After scads and scads of medical tests, I now know that I need to have surgery to remove a diseased parathyroid gland (who knew?) and its 99.9% BENIGN tumor barnacle from my neck. I feel as though this might be a prudent time to write a directive, of sorts. My Dr. told me that this can be a really risky surgery in that the area of the neck that will be scalpelized houses the nerves that control speech and swallowing. But that hardly ever happens. Oh, Goody!
My biggest fear is not being put under the anesthetic, the scar, the pain, or anything like that. No, my biggest fear is that I won’t be able to swallow or speak after the surgery and will therefore be unable to tell the nurse who is stuffing a feeding tube through my nose and into my stomach that I am lactose intolerant and that the last thing I need here after losing the ability to swallow or speak is diarrhea. So, make mine a tall SOY latte, pal.
I am a little nervous about this whole surgery thing. I would much rather be going in for a boob lift, or some other elective surgery that would garner good results that I could appreciate. I guess I will appreciate no longer having a calcium-leeching tumor on one of my parathyroid glands so I will have nice, strong bones and supposedly lots and lots of energy I don’t even know I don’t have. I have noticed I have been extremely sloth-like lately, but I didn’t know my tumor is so selfish that it is not only gnawing the calcium out of my bones, it’s also stealthily draining every ounce of energy out of me.
Getting Ready for the Big Day:
So I told Richard that I’m getting a facial and my hair colored this week before the surgery, and before I could tell him why he said, “Oh, in case you…”
“Die” I say? “No! I need to get my hair colored because it’s becoming Bozo Red from the sun, and the summer humidity is making my face look like it belongs to a teenager who is in dire need of massive amounts of Proactiv Revitalizing Toner, so I need to get a facial.”
Richard’s face turned all kinds of shades of red. “You think I want to look good in the casket” I yelled? He started to laugh uncontrollably in that way he has of laughing without making any sounds. It’s so weird. He just convulses himself into an internal seizure that defies human form. “Yeah,” I said. “I want to look good for my mom when she views the body. I want her to say, ‘Well, at least she has swanky new highlights and her skin is luminous.’” More internal seizuring from Richard. He’s just sick.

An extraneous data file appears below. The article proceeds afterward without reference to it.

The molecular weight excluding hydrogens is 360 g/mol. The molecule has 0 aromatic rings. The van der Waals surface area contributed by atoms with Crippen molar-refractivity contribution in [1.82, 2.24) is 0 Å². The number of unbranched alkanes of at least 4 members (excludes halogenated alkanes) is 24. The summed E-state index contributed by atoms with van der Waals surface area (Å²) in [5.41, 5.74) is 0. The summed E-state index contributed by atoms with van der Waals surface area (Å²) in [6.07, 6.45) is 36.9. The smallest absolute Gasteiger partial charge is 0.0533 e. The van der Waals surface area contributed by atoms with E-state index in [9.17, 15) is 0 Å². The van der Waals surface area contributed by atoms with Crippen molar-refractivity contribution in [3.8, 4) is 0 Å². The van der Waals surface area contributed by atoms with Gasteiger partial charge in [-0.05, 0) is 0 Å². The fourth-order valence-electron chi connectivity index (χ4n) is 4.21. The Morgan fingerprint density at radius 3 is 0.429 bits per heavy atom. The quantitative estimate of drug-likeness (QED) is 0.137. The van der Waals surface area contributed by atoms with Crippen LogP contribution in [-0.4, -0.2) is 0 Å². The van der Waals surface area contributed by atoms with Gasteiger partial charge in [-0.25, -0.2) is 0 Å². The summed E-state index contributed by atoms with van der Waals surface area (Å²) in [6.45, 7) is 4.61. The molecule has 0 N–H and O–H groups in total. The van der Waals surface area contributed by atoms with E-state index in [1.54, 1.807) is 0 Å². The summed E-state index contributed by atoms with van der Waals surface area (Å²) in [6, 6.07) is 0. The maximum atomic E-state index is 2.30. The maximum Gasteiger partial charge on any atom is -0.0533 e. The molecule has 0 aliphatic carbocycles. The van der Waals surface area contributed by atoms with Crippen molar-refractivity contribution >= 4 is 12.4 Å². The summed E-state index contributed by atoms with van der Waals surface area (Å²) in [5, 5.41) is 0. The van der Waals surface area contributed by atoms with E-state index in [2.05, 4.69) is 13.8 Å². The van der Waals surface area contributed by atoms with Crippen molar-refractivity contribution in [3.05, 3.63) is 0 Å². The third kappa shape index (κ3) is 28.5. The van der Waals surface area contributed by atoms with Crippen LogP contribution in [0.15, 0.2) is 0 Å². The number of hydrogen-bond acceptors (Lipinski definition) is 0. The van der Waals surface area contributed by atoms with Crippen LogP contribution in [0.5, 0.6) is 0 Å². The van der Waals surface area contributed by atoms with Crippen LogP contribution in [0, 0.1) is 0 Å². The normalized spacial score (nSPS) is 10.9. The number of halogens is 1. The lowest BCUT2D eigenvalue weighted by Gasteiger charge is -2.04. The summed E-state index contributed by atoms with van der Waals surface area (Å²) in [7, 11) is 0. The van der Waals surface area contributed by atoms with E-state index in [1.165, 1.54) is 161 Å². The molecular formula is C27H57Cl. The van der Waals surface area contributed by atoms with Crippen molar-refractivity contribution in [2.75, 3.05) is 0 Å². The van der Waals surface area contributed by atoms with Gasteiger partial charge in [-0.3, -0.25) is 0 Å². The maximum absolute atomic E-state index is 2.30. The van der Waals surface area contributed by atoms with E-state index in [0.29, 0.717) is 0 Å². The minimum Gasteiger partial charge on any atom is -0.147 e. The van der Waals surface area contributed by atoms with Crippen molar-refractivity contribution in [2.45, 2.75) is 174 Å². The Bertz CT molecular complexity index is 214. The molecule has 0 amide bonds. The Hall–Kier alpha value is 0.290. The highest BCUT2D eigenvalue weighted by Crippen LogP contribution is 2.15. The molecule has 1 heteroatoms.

And it’s not like he even said anything like, “Oh, don’t worry. You’ll be fine.” He really thought that I really thought I would be a goner and he was just finishing my sentence for me. I am oh, so lucky. Maybe I’ll need to ask someone other than him to dress me for my funeral to ensure that my outfit will be all matchy matchy with my shoes.
It’s time for a little Medical Terminology:
The parathyroids are 4 little pea-sized glands at the base of your neck. We all have them. The reason they contain the word “thyroid” has nothing to do with the thyroid. “Para” means “next to”, so I’d like to offer a little advice to the medical community: RENAME THESE GLANDS! In fact, I’d like to start a campaign to permanently change the name of the parathyroid glands. Are you with me?
As far as I’m concerned, since their only relationship to the thyroid is proximity, to avoid confusion they should be called the para-Adam’s Apple glands, or the para-chute glands (chute, meaning esophagus – good one, huh?) I got one! I got one! How about the para-noids? Ha ha. I like that one the best.
The Scene at the Hospital:
I can see the hospital surgical waiting room now. My entire family will be there taking up every molecule of space on every sofa and chair. My parents, my sister, my husband, his parents, even strangers they’ve invited to sit and wait with them will be there. Waiting. I’ll be grateful to be the one in surgery so I won’t have to be there when they kick out other families who will want to sit in the waiting room as their loved ones have surgeries.
Don’t get me wrong. It’s very nice to have so many people who care about you. But after about half an hour, they will have brought in deli trays and will be watching Oprah. They’ll ask the volunteer in the purple jacket who mans the surgical waiting room phone if there’s any word on me yet. Am I in the recovery room yet?
They’ll grill the poor 87-year-old woman named something like Estelle who gives her time and energy to this thankless, unpaid job why there isn’t fresh coffee in the free coffee pot. “Is there Sweet N Low,” they’ll ask Estelle? “Equal just doesn’t taste the same, and Splenda. Who uses Splenda? Is there fresh creamer? The other one smells sour.”
Anyway, to keep myself occupied and not thinking about the surgery, I have asked a few friends to come over this weekend before the surgery Monday for a “Tumor Party.” I’ll serve tumor-looking foods such as meatballs, olives, beans, and, as my friend Jess suggested, jelly doughnuts.
May you always have healthy parathyroid glands, and I hope you are enjoying your summer vacation. You want to eat some meatballs now, right?